"Designing Toy Story" Featurette "SUBTITLES INCLUDED"


Uploaded by toystoryfan72 on 02.02.2010

Transcript:
 It was never a computer movie  in our sense.
 It was, "We're making a film."
  It happened that we had the   coolest pencils in the world
 because we had great computers
 and we could  construct these things
 that no one else had  the opportunity to construct.
   Don't forget this.
 The computer animation at the  time was flying metal things.
 You could do anything  with the computer
   so people did everything.
When they first started talking about computer animation
 all I saw was  this wire frame stuff,
  and I wasn't too impressed.
  At that time I couldn't have   cared less about computers.
 I just liked drawing.
 Our director,  John Lasseter,
  really had a good vision   going into this whole thing
 about what he wanted.
  There was the magical world
 of these toys coming to life,
juxtaposed with this real world that we live in.
  This suburban world.
 [Cone] For most people  you were keying off  something about your childhood
 that the sound of it,  the basic feel of it,
was like you remembered
 when you were a kid  on a Saturday morning.
[Pidgeon] In a way, the look of the whole movie is toy-like,
   even though it's grounded    in reality and believable,
 we only put in as much detail
   as we needed to    convince people it's real.
   Everything sort of became    symbols of the real world.
 [Luckey] We did many drawings.
   [chuckles]
Everything in animation takes many many drawings.
  [Pauley] Nothing's for free.   We had to design everything.
We had to be architects, interior designers,
furniture designers, industrial designers...
 ...costume designers,  hairstylists,
 and of course,  toy designers.
 That's a huge job.  I'm amazed we did it.
Star Command, come in. Do you read me?
Why don't they answer?
   [Pauley] We all know toys.
 It's something you're  familiar with,
  but you don't even   maybe recognize it.
When we built Buzz, we made sure he was put together like a toy,
 with the Phillips screw heads  and all the details,
 so it felt really believable.
 And there seems to be no sign  of intelligent life anywhere.
Hello.
 [Pidgeon] Woody was  a ventriloquist dummy,
   a sarcastic    comedic character,
 which, to some degree,  stayed.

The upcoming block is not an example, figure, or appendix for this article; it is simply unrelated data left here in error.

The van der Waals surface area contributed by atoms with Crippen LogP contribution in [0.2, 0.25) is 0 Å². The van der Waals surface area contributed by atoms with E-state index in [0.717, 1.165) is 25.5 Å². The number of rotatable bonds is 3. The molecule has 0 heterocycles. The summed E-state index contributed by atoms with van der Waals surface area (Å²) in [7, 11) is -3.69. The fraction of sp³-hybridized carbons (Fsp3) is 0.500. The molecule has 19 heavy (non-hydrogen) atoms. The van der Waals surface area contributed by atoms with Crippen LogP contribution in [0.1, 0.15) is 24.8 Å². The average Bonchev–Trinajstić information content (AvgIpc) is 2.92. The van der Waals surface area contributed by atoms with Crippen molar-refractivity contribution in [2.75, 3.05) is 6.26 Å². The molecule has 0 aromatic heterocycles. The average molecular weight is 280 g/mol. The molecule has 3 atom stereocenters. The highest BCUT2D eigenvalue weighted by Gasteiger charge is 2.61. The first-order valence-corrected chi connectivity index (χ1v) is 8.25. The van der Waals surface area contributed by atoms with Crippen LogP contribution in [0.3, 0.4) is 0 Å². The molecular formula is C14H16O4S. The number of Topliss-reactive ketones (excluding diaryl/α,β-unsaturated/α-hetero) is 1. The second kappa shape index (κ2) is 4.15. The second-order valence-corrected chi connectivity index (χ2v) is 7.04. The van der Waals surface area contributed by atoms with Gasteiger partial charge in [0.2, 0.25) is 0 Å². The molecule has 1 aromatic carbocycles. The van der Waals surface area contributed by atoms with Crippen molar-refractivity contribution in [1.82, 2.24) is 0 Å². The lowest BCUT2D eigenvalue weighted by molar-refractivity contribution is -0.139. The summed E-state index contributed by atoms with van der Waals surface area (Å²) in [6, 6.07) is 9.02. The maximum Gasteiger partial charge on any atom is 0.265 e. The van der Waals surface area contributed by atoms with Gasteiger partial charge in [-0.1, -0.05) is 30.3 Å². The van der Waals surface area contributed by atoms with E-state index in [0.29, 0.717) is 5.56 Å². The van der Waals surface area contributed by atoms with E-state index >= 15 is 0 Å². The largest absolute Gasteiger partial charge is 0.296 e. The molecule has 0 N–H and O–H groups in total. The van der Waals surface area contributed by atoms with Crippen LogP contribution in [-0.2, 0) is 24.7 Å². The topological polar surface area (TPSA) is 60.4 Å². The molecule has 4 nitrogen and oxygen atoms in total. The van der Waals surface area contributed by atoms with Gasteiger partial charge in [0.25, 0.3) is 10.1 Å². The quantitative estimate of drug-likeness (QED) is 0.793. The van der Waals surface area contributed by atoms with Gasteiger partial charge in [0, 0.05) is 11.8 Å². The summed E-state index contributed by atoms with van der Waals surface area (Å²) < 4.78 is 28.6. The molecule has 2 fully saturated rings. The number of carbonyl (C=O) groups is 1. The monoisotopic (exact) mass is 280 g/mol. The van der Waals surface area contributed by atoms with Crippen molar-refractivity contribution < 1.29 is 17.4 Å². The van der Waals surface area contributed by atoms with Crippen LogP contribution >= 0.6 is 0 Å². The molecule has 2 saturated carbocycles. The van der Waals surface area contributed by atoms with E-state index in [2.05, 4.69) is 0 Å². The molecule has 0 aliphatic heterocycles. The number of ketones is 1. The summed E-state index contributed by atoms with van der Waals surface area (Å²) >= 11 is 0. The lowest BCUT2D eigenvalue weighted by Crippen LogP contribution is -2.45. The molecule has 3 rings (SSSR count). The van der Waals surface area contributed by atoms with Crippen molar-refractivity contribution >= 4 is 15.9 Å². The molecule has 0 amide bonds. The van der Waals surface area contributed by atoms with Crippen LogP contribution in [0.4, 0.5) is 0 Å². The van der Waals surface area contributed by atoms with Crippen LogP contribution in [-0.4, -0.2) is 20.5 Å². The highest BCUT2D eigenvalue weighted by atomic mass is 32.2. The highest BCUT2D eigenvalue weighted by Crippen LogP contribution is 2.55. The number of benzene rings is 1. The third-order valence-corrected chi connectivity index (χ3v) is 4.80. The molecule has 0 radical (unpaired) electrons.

Bud Luckey had the core concept to make him a cowboy.
   I thought a cowboy    would be more interesting,
working with a spaceman.
[Pidgeon] That sent shock waves through the movie,
   because that just    made the contrast so vivid
and so powerful.
Woody's more like, uh, rag dolls little girls used to play with,
   whereas Buzz is more like    the modern toys,
with chips and special effects. They're naturally gonna clash.
It's almost like the older detective and the young rookie.
 You are a sad, strange little  man, and you have my pity.
   Farewell.
   [Pauley] Story    is the locomotive.
  Story changes always   affect design.
 Originally, Andy and the toys  went to Pizza Putt,
 a miniature golf pizza place.
  When Buzz became a spaceman,   it was perfect for him
   to think of the restaurant    as a spaceport.
   We had to start all over,    but it was cool.
  We had a great design theme,   this rocket ship spaceport.
Re-thought everything, the guards at the door, these robots,
   uh, the crane game    with the aliens.
  Then it became   this cool spaceship.
   The themes, style and look
  of the different   video games changed.
   Even the rocket on the top    of the Pizza Planet truck.
 I found a spaceship.
It's a spaceship, Buzz.
 [Pauley] These guys are toys,
 and they have a perspective on  the world that is much lower
 and much smaller  than any human would.
   [Cone] A lot of    what I was doing,
   I'd go home    and I'd be kind of
   touching, holding,    and looking at everything.
   "That's what it's doing."    You never think about    those details.
 But from a toy's perspective,
  you had to get down   next to this stuff,
  and have it make   some kind of sense.
 It's very easy in the computer  to create something perfect.
What they really wanted from me
   was to beat up this world.
   When I got my first    business card from Pixar,
 it said "Tia Kratter,  Imperfectionist."
  Scuff marks, splats,
 scrapes, divots, dirt,  that kind of thing.
  Sid's room was easily   the funnest area to work on
   as far as    messing up things.
 I got to hammer things  and stain things,
create all kinds of divots and scratches.
 There's so much stuff.
   We've got the lava lamp    with the doll heads in it.
  You've got the waffle iron.   He's a torturer.
He's a torturer.
  When I grew up   I was more like Sid.
  I had a glue gun, duct tape,
 my dad's tool bench...  We cut everything up.
   [Cone] Stuff was generated    for the mutant toys
  because it was fun.
Like, "I got an idea for a toy."
  [Pauley] It was hard for me   not to make them too cute.
  'Cause they get really cute.
  [Cone]   After working on it,
 you realize villains  are more interesting
than the straight guys.
They have more going on, more you can explain or show about them.
 Then you realize  he's really an artist,
he's kind of a sculptor,
  even if he's twisted   and messed up.
   [Pauley] That was a great    opportunity to be Sid,
but in drawings.
We had these great tools in which we could
   describe this world    which we all believed in,
and we lived in, we grew up in.
 And tell this wonderful story
 of these toys  that everybody knows.
 They come to life.  I knew it growing up.
  I knew growing up   that there's life in things.
  [Eggleston] I remember lots   of people saying to me
   "Gosh, it looks so real."
   It's not real.    People believe it.
 That's better.
  - Ha-ha! We did it!   - [cheering]
 Yes!